The jewish community in iraq, 1920-50: A failed attempt at integration

Moshe Gat

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    1 Scopus citations


    At the end of the First World War, the Iraqi Jewish community numbered about 85,000. With the establishment of the Arab Iraqi state in 1920, the leaders of the community advocated the integration of Iraqi Jewry into the national Arab society. Jews held important positions in all fields - economic, social and cultural. Compared to Israel, Iraq was for them a paradise. There they hoped to build their future, which then promised to be bright. Arab Iraqi society, too, expected the Jewish minority to become a part of it and to contribute its talents to the consolidation and strengthening of the state.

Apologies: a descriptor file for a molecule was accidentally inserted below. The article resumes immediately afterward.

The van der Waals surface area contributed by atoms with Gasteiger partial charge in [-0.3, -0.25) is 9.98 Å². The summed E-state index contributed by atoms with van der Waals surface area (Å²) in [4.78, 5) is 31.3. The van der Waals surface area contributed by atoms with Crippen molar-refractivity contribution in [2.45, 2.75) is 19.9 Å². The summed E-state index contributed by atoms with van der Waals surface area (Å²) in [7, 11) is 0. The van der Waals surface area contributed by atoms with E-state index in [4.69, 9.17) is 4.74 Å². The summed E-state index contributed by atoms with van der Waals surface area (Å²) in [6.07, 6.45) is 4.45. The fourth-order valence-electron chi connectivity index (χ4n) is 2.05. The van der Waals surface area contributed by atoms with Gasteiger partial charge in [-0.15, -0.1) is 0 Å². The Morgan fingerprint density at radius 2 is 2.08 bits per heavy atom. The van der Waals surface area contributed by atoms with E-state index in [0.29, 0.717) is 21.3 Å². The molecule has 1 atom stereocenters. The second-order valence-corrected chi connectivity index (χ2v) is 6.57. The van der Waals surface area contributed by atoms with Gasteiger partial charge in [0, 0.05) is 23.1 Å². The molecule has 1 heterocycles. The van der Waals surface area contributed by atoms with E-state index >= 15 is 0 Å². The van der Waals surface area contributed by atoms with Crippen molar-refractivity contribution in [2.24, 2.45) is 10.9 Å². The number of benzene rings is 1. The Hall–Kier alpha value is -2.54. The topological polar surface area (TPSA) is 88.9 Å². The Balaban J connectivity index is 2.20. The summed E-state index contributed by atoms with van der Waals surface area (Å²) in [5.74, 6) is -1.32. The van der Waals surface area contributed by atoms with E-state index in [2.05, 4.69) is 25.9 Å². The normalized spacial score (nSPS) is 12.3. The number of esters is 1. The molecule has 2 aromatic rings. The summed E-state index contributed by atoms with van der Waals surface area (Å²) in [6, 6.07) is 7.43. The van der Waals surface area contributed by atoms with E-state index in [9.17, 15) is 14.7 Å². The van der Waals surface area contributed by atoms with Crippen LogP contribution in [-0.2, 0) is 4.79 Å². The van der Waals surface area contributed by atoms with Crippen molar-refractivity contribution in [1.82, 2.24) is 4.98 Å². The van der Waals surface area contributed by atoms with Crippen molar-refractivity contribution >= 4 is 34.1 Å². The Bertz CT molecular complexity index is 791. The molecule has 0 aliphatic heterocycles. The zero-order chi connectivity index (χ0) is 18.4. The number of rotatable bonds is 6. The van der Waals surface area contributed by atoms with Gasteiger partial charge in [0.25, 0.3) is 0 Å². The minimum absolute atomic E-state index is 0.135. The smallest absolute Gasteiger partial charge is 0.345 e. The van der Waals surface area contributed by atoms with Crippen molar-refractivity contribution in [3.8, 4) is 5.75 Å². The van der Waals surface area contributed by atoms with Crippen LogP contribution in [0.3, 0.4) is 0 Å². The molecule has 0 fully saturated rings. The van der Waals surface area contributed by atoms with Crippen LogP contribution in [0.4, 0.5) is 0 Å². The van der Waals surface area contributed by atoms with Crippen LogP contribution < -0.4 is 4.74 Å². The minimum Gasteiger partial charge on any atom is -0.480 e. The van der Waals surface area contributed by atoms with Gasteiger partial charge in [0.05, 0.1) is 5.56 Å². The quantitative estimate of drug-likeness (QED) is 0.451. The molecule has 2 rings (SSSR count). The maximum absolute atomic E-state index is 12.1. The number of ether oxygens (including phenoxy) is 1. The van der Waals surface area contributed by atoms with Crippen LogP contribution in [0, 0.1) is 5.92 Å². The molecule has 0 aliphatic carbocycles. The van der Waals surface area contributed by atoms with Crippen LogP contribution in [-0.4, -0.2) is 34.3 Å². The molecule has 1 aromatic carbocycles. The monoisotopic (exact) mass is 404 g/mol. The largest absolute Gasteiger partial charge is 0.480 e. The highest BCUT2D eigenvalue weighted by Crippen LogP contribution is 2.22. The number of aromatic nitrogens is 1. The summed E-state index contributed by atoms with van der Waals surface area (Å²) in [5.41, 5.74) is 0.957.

Original languageEnglish
    Pages (from-to)269-289
    Number of pages21
    JournalImmigrants and Minorities
    Issue number3
    StatePublished - 1 Nov 1990


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